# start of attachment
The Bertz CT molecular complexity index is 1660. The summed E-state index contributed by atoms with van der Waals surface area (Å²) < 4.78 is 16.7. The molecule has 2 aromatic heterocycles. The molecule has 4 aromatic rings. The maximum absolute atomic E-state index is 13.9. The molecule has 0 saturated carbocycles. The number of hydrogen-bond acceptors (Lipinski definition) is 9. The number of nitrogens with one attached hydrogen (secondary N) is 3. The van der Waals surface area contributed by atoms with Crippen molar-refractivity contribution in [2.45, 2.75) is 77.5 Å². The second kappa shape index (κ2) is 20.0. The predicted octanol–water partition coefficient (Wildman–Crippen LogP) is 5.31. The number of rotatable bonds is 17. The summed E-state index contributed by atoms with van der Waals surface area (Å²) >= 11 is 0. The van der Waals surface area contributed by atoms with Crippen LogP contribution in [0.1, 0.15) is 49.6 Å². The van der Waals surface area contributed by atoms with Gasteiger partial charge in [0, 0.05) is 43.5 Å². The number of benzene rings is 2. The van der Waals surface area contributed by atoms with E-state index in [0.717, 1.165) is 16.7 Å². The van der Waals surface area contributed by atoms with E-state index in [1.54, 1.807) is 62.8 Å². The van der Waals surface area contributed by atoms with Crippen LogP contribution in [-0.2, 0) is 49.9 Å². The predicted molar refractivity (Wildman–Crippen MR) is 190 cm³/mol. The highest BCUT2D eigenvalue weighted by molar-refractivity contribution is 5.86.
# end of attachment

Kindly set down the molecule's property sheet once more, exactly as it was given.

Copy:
The Bertz CT molecular complexity index is 1660. The summed E-state index contributed by atoms with van der Waals surface area (Å²) < 4.78 is 16.7. The molecule has 2 aromatic heterocycles. The molecule has 4 aromatic rings. The maximum absolute atomic E-state index is 13.9. The molecule has 0 saturated carbocycles. The number of hydrogen-bond acceptors (Lipinski definition) is 9. The number of nitrogens with one attached hydrogen (secondary N) is 3. The van der Waals surface area contributed by atoms with Crippen molar-refractivity contribution in [2.45, 2.75) is 77.5 Å². The second kappa shape index (κ2) is 20.0. The predicted octanol–water partition coefficient (Wildman–Crippen LogP) is 5.31. The number of rotatable bonds is 17. The summed E-state index contributed by atoms with van der Waals surface area (Å²) >= 11 is 0. The van der Waals surface area contributed by atoms with Crippen LogP contribution in [0.1, 0.15) is 49.6 Å². The van der Waals surface area contributed by atoms with Gasteiger partial charge in [0, 0.05) is 43.5 Å². The number of benzene rings is 2. The van der Waals surface area contributed by atoms with E-state index in [0.717, 1.165) is 16.7 Å². The van der Waals surface area contributed by atoms with E-state index in [1.54, 1.807) is 62.8 Å². The van der Waals surface area contributed by atoms with Crippen LogP contribution in [-0.2, 0) is 49.9 Å². The predicted molar refractivity (Wildman–Crippen MR) is 190 cm³/mol. The highest BCUT2D eigenvalue weighted by molar-refractivity contribution is 5.86.